Home to Stonewall Jackson before the Civil War and to Robert E. Lee after, Lexington (founded in 1778) retains much of its 19th century charm. Located near the bottom of the Shenandoah Valley, the small town produced many soldiers who would fight and die during the Civil War.
Jackson taught at the Virginia Military Institute, “West Point of the South,” for ten years prior to the war. In April of 1861 he led the VMI Cadets to Richmond to begin training. He would not return to Lexington until his burial in 1863.
In May 1864 the VMI Cadet Corps marched from Lexington to New Market to assist in the defeat of the Union army at the Battle of New Market. One month later, Union General David Hunter led the now infamous Hunter’s Raid through Lexington, burning and shelling VMI and ransacking nearby Washington College.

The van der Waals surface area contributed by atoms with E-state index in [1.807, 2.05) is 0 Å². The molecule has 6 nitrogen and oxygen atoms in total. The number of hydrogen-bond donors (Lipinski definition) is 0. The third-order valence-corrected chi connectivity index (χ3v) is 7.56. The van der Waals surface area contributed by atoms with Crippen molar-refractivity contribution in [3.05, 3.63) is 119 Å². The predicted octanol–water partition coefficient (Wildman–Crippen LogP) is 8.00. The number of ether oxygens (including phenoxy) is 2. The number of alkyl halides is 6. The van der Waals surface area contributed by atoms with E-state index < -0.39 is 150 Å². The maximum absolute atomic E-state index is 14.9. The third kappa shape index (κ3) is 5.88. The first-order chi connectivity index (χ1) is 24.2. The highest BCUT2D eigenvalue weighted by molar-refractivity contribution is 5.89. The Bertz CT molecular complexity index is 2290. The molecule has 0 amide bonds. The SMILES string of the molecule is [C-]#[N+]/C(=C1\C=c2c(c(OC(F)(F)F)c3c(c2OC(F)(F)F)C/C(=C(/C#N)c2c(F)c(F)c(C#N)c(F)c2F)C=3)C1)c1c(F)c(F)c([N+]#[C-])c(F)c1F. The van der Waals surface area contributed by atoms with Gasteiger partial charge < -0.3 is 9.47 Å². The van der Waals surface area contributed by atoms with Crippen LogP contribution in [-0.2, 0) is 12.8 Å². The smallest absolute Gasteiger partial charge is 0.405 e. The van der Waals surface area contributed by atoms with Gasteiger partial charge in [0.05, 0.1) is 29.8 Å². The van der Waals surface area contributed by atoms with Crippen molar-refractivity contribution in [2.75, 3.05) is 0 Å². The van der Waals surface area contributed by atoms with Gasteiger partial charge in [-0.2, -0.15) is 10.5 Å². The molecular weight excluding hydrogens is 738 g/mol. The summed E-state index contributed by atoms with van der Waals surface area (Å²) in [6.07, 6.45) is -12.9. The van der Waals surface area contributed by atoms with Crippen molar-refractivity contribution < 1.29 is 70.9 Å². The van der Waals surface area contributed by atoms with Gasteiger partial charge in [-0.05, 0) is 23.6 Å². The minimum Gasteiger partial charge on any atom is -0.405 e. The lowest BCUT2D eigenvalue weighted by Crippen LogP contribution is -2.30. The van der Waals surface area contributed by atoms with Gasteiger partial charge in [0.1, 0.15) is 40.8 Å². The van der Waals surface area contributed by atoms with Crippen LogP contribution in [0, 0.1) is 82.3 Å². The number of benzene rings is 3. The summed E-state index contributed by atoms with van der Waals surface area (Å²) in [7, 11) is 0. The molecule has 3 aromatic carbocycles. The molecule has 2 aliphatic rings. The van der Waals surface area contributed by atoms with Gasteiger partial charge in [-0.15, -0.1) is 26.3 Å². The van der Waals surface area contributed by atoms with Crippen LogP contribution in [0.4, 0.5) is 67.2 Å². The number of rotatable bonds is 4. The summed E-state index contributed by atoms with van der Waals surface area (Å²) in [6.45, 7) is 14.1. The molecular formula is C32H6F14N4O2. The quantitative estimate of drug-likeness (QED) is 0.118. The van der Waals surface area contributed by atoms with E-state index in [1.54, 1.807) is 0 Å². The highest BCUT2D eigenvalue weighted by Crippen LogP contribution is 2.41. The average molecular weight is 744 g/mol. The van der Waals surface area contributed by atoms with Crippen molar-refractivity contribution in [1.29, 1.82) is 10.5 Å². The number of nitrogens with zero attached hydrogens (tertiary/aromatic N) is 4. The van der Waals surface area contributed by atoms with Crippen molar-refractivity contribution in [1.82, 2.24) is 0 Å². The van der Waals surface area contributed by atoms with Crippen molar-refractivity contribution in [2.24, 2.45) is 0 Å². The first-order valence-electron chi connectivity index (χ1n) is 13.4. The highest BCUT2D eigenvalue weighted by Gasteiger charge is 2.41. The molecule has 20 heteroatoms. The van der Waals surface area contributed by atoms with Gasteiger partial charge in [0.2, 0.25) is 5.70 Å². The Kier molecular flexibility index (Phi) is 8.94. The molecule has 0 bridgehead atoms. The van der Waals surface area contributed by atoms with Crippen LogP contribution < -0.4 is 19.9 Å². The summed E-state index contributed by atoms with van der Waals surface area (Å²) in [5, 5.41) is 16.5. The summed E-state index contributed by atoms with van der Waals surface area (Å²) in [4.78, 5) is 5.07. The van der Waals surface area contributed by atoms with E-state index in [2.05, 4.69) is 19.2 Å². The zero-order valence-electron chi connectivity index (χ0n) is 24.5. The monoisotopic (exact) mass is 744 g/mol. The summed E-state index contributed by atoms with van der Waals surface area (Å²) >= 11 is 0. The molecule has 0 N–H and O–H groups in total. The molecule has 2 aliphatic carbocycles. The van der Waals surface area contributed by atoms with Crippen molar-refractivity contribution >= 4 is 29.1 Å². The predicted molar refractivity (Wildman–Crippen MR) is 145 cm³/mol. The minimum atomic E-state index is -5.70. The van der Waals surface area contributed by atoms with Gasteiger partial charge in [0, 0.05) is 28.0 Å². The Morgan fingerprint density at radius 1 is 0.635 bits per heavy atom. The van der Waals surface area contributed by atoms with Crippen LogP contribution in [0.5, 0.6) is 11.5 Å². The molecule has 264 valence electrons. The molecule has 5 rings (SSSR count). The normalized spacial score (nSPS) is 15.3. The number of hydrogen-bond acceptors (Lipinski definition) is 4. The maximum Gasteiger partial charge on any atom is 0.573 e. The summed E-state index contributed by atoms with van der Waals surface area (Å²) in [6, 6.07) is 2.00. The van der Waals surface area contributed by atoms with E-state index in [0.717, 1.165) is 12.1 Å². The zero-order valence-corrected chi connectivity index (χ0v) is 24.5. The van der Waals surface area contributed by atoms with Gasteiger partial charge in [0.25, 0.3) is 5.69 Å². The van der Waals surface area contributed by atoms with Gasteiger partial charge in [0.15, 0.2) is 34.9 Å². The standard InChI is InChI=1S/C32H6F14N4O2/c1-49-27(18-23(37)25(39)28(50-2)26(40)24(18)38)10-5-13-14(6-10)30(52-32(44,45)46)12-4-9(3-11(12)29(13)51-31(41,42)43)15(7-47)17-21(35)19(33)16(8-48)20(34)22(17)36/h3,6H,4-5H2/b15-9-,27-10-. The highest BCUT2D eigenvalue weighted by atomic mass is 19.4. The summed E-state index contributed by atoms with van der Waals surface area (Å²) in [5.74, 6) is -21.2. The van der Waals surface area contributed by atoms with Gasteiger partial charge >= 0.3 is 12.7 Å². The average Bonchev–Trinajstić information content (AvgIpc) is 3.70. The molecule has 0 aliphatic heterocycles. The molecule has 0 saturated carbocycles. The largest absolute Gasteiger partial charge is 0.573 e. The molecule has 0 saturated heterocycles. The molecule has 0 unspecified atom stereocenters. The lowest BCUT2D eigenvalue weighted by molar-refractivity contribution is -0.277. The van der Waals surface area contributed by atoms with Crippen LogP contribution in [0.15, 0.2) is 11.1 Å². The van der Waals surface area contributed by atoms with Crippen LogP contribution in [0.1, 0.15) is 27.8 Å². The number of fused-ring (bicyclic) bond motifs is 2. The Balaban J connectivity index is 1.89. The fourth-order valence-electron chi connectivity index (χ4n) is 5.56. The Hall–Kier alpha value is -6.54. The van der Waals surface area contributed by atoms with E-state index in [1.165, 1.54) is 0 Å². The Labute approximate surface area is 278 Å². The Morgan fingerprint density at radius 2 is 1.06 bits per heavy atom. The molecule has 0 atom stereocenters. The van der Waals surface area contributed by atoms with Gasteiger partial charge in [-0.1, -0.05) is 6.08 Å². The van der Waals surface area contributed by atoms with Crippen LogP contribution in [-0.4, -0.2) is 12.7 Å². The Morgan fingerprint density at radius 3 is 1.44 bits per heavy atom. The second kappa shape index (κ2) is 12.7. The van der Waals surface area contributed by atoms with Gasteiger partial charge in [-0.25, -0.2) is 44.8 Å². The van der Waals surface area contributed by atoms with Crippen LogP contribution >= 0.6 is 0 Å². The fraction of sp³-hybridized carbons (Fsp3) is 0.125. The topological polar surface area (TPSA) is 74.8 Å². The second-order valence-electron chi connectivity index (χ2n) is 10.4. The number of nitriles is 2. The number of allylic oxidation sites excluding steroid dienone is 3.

After the war, Robert E. Lee served as President of Washington College. After his death in 1870, the college was renamed Washington and Lee University in his honor.
Robert E. Lee and Stonewall Jackson are both buried in Lexington, Lee in the Chapel that bears his name, and Jackson in Stonewall Jackson Memorial Cemetery.